The foods we consume play a vital part in our overall health and it is often said that ‘food is healing’. Improving your diet and making sure to eat your ‘five a day’ will have major health benefits for your eyes and general health. A healthy lifestyle may reduce the risk of eye health problems.
1. Leafy Green Vegetables
Spinach, kale and broccoli are leafy green vegetables rich in both lutein and zeaxanthin. They are also a good source of eye-friendly vitamin C. The human body cannot make lutein or zeaxanthin; they must be consumed. These antioxidants act as a natural sunscreen for your eyes and they protect your eyes from harmful UV rays. These nutrients are very important for eye health and lower your risk of macular degeneration and cataracts.
2. Sweet Potatoes
Sweet potatoes and butternut squash are good sources of beta-carotene, potassium and fibre. The body converts beta-carotene to vitamin A, a nutrient that helps prevent dry eyes, night blindness and maintain current vision. They may even slow the progress of macular degeneration.
3. Bell Peppers
Bell peppers are a nutritional powerhouse that could help reduce the risk of age-related macular degeneration. Bell peppers are rich in many vitamins and antioxidants, especially vitamin C and various carotenoids. Research suggests that the more carotenoids one eats, the greater protection from eye disease.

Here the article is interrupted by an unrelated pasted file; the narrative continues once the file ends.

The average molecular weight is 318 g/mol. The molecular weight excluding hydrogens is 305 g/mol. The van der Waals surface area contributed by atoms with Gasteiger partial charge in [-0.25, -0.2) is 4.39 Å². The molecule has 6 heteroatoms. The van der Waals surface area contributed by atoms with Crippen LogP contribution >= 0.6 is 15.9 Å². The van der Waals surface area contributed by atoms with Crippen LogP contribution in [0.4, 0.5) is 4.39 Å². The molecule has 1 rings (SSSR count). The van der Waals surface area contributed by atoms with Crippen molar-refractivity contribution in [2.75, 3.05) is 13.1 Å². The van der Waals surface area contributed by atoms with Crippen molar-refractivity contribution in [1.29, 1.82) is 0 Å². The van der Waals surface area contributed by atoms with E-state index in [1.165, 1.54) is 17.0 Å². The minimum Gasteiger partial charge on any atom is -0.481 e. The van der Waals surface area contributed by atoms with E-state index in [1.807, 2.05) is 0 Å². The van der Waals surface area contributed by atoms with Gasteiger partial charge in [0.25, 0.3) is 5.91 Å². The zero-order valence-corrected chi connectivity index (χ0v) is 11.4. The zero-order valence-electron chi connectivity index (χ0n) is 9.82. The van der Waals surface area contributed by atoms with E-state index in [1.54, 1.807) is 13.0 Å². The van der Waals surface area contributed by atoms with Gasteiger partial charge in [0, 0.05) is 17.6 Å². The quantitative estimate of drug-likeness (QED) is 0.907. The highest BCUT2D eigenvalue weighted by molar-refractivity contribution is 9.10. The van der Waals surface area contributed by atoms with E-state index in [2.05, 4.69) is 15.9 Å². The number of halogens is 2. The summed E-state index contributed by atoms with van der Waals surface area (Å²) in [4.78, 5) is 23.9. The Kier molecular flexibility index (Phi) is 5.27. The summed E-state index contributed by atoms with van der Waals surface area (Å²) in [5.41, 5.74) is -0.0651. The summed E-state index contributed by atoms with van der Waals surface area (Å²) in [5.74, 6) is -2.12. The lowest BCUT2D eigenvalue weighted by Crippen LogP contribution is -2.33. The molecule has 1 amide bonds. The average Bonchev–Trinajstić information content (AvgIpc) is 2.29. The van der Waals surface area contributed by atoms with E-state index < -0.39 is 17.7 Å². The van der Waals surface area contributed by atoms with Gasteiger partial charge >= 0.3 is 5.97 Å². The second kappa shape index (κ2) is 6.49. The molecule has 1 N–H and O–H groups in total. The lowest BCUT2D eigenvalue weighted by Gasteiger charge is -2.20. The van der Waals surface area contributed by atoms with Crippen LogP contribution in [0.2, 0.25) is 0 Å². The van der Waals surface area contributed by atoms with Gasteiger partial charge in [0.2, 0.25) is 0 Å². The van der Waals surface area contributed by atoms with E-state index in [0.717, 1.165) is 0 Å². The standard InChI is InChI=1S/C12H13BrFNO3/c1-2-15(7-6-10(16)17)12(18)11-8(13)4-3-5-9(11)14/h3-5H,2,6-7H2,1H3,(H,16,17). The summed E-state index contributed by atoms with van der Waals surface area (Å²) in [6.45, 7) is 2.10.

Avocados are filled with an abundance of vitamins and minerals, making them an antioxidant-rich superfood. Not only are they a great source of vitamin A, B6, C, E and K avocados are high in lutein and zeaxanthin. Daily consumption is good for eye health and may delay the onset of age-related eye conditions.
Carrots are commonly known to be good for eye health. Similarly, to spinach, kale and broccoli; carrots have vitamin A and also beta-carotene. Vitamin A and beta-carotene help the surface of the eye and can also help prevent eye infections and other serious eye conditions.
It is advised that you speak to a healthcare professional before changing your diet or taking vitamin supplements. Some people have health conditions or take medication that could be affected by a change in diet or vitamin supplements. It is also recommended to visit your ophthalmologist should you notice a change in your eyes.
Author: Samer Hamada is a distinguished consultant ophthalmologist and cornea surgeon performing eye surgeries at his practice, Eye Clinic London. With nearly two decades’ experience, Mr. Hamada is recognised as a leading expert in the field of cataract, refractive lens exchange (RLE) and corneal surgeries.
Please call 0800 197 8808 for friendly advice and information.